• ROCHESTER – Weighing in at 1,975 pounds, a pumpkin grown by Ron Wallace of Rhode Island beat last year's Rochester Fair's winner by 75 pounds.
    Wallace beat Farmington grower Hiram Watson's 1,900-pounder, earning himself the grand prize of $2 per pound, or $3,950. While Wallace walked away with the prize this year, Watson still holds the record for biggest New Hampshire pumpkin, as the fruit has to be grown in-state to break state records.
    Wallace said he has been growing giant pumpkins and showing them for 26 years.
    “My father got into this first,” said Wallace, who farms under the name Wallace Organic Wonder. “I like Halloween and this is a good way to get involved and take the pumpkins to many places. My biggest won a world record, at 2,009. It was exhibited in New York City.”
    Jim Beauchemin, competition announcer, said the current world champion pumpkin, weighing more that 2,300 pounds, was grown in Switzerland. The Goffstown resident had an entry, too. His pumpkin weighed 1,185 pounds.
    “Actually, it is the seeds that are the most valuable,” Wallace said. “Growers trade them with each other to create new strains of giants. They are a special breed and reach their huge size in a mere 90 days.”
    Watson's entry this year tipped the scales at 1,250 pounds. “It takes a lot of care to grow these,” he said. “When they are really growing, they can add 25 to 50 pounds each day. They need a lot of room.”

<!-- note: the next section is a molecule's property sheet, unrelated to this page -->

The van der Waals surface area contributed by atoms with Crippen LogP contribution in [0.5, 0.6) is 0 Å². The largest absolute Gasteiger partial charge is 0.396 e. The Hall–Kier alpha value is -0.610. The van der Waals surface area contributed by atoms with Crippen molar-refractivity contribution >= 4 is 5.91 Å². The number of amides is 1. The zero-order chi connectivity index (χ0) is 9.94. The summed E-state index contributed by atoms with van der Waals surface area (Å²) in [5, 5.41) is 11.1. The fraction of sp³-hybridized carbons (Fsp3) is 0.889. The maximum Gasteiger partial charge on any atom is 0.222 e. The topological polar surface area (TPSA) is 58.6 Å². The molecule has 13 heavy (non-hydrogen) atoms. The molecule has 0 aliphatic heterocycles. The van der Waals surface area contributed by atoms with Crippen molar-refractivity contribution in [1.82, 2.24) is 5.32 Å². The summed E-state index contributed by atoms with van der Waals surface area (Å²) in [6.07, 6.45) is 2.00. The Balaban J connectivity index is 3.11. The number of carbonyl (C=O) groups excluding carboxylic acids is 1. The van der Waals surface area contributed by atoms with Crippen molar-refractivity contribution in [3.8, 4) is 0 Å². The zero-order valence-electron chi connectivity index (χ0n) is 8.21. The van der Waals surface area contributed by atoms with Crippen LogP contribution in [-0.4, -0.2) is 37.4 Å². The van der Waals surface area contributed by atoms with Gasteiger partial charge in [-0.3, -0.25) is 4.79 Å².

New Hampshire Giant Pumpkin Growers Association members served as judges except for member Barry LeBlanc, who had an 1,100-pound entry.
    “Deflategate” made its way into the competition. Beauchemin's pumpkin, instead of growing round, was sort of flat. He named it “Deflategate,” spoofing the NFL’s deflated football scandal, and said the reason for its flatness was “still under investigation.”
    Norm Gansert of Rhode Island won the Howard Dill Award for prettiest pumpkin,with his weighing 851 pounds. The award is given in honor of Howard Dill, a Nova Scotia grower who invented the genetics for giant pumpkins.
Ronald Wallace